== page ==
, Volume 454, Issue 5, pp 703-720
Date: 14 Apr 2007

Mechanotransduction and auditory transduction in Drosophila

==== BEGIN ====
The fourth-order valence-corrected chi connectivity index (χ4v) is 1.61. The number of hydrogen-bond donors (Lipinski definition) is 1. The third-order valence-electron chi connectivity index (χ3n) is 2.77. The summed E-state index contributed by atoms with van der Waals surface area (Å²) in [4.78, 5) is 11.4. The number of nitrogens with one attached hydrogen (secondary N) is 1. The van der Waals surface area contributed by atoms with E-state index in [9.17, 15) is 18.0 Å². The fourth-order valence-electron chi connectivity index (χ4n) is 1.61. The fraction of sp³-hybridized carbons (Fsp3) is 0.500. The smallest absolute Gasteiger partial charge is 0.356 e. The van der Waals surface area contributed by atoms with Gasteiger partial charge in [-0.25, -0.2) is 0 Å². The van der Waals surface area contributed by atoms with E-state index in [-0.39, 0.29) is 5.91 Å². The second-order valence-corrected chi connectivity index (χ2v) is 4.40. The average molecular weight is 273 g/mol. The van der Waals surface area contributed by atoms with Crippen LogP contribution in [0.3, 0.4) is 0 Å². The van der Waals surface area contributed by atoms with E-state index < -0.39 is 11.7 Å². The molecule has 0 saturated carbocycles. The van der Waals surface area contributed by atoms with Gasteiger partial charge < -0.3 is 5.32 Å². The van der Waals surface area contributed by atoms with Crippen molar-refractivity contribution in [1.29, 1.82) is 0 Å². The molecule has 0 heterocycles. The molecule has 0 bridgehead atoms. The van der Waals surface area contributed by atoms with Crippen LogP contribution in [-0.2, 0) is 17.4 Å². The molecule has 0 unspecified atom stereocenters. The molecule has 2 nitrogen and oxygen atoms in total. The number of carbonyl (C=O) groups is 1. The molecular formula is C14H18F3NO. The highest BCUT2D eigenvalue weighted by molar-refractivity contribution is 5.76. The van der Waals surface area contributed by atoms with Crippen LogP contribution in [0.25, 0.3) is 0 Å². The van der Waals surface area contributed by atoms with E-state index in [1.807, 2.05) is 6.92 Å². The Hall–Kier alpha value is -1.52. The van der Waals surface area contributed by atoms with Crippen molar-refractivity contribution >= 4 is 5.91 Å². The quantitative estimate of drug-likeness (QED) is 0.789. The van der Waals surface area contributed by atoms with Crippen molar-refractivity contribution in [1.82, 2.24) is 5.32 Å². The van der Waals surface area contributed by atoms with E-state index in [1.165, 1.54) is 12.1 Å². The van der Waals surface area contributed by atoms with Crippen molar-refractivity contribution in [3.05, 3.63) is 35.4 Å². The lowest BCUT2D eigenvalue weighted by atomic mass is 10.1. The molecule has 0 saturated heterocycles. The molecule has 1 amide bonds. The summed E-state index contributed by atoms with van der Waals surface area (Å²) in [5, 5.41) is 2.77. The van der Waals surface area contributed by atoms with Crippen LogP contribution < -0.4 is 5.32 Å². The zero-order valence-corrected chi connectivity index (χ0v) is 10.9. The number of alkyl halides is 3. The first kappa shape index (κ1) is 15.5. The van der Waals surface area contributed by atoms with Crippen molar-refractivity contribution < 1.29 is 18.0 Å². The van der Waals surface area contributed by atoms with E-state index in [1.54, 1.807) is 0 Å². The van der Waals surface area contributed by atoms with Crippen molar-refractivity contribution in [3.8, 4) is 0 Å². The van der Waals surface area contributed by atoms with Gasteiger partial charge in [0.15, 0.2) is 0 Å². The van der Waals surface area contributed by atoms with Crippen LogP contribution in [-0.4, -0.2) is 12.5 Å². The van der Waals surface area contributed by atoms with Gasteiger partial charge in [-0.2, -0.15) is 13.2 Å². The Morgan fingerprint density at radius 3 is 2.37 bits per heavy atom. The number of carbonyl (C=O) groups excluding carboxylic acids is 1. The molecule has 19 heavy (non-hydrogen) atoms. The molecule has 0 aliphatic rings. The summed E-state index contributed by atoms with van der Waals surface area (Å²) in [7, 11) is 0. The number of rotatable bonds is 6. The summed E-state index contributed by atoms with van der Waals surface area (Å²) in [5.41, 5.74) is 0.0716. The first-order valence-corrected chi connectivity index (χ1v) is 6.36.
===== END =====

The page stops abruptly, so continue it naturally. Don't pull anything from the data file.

Insects are utterly reliant on sensory mechanotransduction, the process of converting physical stimuli into neuronal receptor potentials. The senses of proprioception, touch, and hearing are involved in almost every aspect of an adult insect’s complex behavioral repertoire and are mediated by a diverse array of specialized sensilla and sensory neurons. The physiology and morphology of several of these have been described in detail; genetic approaches in Drosophila, combining behavioral screens and sensory electrophysiology with forward and reverse genetic techniques, have now revealed specific proteins involved in their differentiation and operation. These include three different TRP superfamily ion channels that are required for transduction in tactile bristles, chordotonal stretch receptors, and polymodal nociceptors. Transduction also depends on the normal differentiation and mechanical integrity of the modified cilia that form the neuronal sensory endings, the accessory structures that transmit stimuli to them and, in bristles, a specialized receptor lymph and transepithelial potential. Flies hear near-field sounds with a vibration-sensitive, antennal chordotonal organ. Biomechanical analyses of wild-type antennae reveal non-linear, active mechanical properties that increase their sensitivity to weak stimuli. The effects of mechanosensory and ciliary mutations on antennal mechanics show that the sensory cilia are the active motor elements and indicate distinct roles for TRPN and TRPV channels in auditory transduction and amplification.